Same thing with your profile.

If you have the exact title the client is searching for, then you will stand out, and you will get clicked, and that means you're one step closer to an interview.

By the way, this goes for proposals too. Clients will notice a freelancer's proposal over others when it very closely relates to the skill the client is asking for.

How to Pick Your Upwork Profile Title

  • Keep it 4 words or less
  • Mention the industry (copywriter, web designer, video producer, narrator)
  • Mention the niche (creative copywriter, wordpress web designer, YouTube Video Producer, Audiobook Narrator

Research Your Niche

Niching down will help you rise to the top of search results, but you'll want to do some research on your niche to make sure people are searching for it. What good is being at the top of search results if nobody is searching for the thing you offer?

Two Ways to Research Your Niche


1) Use Google's Keyword tool in Adwords to check out monthly search volume
2) Search for your title and see how many gigs are available (and the time between each gig's posting)

Both of these will help you get a feel for whether or not people want the skill you offer. If you find there's low volume, then consider another title.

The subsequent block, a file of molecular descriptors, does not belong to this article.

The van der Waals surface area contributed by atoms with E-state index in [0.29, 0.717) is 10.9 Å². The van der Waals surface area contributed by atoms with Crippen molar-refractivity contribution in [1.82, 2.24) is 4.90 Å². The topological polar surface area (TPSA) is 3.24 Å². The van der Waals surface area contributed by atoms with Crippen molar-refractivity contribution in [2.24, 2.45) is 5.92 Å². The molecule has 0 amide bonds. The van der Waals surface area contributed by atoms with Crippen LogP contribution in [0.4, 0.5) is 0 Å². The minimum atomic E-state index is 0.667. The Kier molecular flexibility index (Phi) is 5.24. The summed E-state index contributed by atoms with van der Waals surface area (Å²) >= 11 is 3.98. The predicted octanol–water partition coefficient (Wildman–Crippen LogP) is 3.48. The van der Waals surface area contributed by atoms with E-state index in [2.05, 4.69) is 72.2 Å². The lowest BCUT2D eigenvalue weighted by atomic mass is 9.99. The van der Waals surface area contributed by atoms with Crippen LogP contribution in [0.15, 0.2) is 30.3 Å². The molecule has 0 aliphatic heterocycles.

Your Tags - Relevant/Related Not Scattered/Deflated

Your tags are under the SKILLS section.

Pick tags that are very closely related to your title. Make sure all of your tags are closely related to one another. This will make them relevant. The more relevant your tags are, the easier it is to rise in search results.

Even if you plan to offer more than one skill, ONLY target your tags to your title. Have a look at the tags I used to help rank my NLP Copywriter bio:

View attachment 24001

At first glance they might look separate, like they target unique skills. But all of the tags except one are related to COPYWRITING and the only one that is different is related to NLP. What this does is help Upwork's algorithms figure out what you do so they can put you in the right place.

So pick tags that are closely related and are relevant to your title.

That's it for today.

Tomorrow I'll show you how to write a basic bio that stands out from everyone else.

HOMEWORK
Your homework today is to determine your high level industry (copywriter, blogger, web designer) and then to research niches within that industry to find one that might be worth pursuing. Once you've done that, set your tags around the title you create and make sure the tags are closely related to one another.